First Nations that send their children to high school in Thunder Bay, Ont., are looking for other options after the deaths of nine Indigenous students in the city. Most remote First Nations in northern Ontario do not have high schools of their own and more than 100 teens travel to Thunder Bay each year to pursue their education. A meeting is planned next month to look at sending students to high schools outside the city, according to the Nishnawbe Aski Nation.
A decision is expected in about a month on the internal discipline for a Thunder Bay police sergeant who pleaded guilty to discreditable conduct after his handgun and ammunition were stolen from his personal vehicle in 2015. Sgt. Jim Glena entered the plea at a Police Services Act hearing on Friday. He has already been found guilty on the criminal charges related to the incident. He was given an absolute discharge in December 2016.
Tikinagan Child and Family Services is responding to concerns after a 12-year-old, who had been in the care of the First Nation child welfare agency, died by suicide last week in a remote community in northern Ontario. Jenera Roundsky died on June 13, several weeks after being sent back to Wapekeka First Nation by Tikinagan, against the wishes of community leaders, Wapekeka's band manager Joshua Frogg told CBC News on Wednesday.
Muck Rack makes it simple to find people, tweets, or articles that mention any name, keyword, company, hashtag etc. We've compiled this guide to help you make the most of your search.
Selecting a term
Start searching tweets, articles from media outlets, articles mentioned in tweets, journalists'
names, titles and bios with some suggested searches:
Companies or Topics (e.g. iPhone, Microsoft)
Phrases (e.g. "cloud computing") — use quotes to keep the terms together
Twitter handles (e.g. @username) — returns those who have mentioned or replied to
Names (e.g. "David Pogue")
Hashtags (e.g. #sxsw, #london2012)
Bio details (e.g. vegan, Olympics, father)
Muck Rack's Advanced Search allows for many boolean operators.
Find results that mention multiple specified terms, use AND or
+. For example, ensure each result contains both Elon Musk and Mark Zuckerberg by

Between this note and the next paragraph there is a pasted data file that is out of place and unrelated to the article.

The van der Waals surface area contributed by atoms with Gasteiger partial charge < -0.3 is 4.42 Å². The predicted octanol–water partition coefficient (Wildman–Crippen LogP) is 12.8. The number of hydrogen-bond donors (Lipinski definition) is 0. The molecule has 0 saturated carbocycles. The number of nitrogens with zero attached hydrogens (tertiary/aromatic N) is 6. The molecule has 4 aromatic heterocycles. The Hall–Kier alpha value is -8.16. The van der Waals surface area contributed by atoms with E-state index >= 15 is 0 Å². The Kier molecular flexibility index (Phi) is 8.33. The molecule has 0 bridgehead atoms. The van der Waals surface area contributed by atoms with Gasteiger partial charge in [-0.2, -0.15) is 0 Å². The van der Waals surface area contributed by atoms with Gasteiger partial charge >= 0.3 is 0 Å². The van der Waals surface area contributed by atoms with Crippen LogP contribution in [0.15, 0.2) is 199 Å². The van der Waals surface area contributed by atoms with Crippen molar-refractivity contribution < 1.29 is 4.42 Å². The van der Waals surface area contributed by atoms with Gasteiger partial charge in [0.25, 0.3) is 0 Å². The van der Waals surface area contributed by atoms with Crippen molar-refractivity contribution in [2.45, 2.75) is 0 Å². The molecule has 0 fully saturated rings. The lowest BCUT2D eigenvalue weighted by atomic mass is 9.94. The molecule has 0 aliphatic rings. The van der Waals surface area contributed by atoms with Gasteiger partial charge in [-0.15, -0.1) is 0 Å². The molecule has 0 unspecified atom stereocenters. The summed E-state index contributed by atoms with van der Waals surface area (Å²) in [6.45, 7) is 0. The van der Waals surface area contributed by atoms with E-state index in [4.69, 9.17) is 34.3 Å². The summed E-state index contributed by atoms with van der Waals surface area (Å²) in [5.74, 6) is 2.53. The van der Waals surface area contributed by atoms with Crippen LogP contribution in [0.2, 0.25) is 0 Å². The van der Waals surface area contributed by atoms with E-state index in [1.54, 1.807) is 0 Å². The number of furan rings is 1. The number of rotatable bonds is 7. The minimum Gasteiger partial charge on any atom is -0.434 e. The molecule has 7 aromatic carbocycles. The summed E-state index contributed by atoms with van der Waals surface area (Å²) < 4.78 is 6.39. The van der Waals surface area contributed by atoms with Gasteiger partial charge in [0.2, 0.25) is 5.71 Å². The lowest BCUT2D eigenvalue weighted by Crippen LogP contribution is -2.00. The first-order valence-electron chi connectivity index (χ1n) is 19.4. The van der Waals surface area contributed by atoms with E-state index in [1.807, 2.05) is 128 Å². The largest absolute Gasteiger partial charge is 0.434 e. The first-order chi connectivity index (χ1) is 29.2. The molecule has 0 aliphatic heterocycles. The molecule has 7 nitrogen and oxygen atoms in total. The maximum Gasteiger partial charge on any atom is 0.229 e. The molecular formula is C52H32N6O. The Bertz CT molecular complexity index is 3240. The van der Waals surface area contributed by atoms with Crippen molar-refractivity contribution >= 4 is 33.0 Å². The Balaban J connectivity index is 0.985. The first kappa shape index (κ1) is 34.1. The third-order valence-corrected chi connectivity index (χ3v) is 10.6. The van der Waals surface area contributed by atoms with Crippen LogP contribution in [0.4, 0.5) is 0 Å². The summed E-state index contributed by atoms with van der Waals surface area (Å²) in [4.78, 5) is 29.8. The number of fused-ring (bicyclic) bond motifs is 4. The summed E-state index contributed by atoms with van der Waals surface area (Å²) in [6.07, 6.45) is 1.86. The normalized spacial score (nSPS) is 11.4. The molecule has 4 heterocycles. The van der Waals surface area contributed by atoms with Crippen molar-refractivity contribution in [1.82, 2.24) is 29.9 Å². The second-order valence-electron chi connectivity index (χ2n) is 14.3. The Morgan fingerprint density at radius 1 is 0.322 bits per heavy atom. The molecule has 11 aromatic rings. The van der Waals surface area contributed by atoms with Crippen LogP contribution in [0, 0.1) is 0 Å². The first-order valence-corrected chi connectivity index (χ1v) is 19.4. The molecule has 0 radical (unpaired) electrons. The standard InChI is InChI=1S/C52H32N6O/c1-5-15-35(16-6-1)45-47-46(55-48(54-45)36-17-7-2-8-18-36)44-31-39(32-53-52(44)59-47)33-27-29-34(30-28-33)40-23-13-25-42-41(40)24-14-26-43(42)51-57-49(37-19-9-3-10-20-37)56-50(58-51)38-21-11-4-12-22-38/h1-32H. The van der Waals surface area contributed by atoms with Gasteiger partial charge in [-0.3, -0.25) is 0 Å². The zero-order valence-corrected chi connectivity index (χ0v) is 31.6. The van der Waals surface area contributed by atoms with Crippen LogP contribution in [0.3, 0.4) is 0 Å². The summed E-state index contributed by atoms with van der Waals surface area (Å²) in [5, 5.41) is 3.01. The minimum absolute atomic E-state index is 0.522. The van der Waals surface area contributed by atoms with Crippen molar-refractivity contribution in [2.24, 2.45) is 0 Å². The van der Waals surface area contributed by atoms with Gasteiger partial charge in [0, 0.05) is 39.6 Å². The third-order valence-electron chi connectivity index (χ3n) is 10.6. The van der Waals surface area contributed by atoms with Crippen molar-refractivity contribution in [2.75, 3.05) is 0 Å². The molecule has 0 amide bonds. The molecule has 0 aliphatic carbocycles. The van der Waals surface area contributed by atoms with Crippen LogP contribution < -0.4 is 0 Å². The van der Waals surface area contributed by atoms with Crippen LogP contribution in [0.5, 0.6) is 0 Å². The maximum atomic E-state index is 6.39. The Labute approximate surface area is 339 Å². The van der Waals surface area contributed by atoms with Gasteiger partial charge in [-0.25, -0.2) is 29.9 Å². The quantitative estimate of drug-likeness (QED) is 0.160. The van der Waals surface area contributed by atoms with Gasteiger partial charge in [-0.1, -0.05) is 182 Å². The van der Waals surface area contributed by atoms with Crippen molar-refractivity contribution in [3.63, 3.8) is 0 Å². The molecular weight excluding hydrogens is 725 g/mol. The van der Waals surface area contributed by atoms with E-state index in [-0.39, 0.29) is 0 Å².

searching Obama AND Romney or Obama + Romney.
Use the operators OR or , to broaden your search when you'd like either of
multiple terms to appear in results. (This is the default behavior of our search when no operators
are used.) For example, search for democrat OR republican to find results that refer to
Democrats and/or Republicans.
Use NOT or - to subtract results from your search. For
example, searching Disney will yield results about the Walt Disney Company as well as Walt Disney
World Resort. To exclude mentions of Disney World, search for Disney -World or Disney
When using one of these operators with a phrase, enclose it in quotation marks. For example, you can
find results about smartphones excluding Apple's iPhone 4S by searching smartphone -"iPhone
Exact case matching or punctuation
If you're searching for a brand name or keyword that relies on specific punctuation marks or capitalization, you can
find results that match your exact query by adding matchcase: before the keyword you're searching for, like matchcase:E*TRADE .
Use parentheses to separate multiple
boolean phrases. For example, to find journalists talking about having fun in Disney World or
Disneyland, search for ("disney world" OR disneyland) AND fun.
An asterisk can be used to search for any variation of a root word truncated by the asterisk. For example, searching for admin* will return results for administrator, administration, administer, administered, etc.
A near operator is an AND operator where you can control the distance between the words. You can vary the distance the near operation uses by adding a forward slash and number (between 0-99) such as strawberries NEAR/10 "whipped cream", which means the strawberries must exist within 10 words of "whipped cream".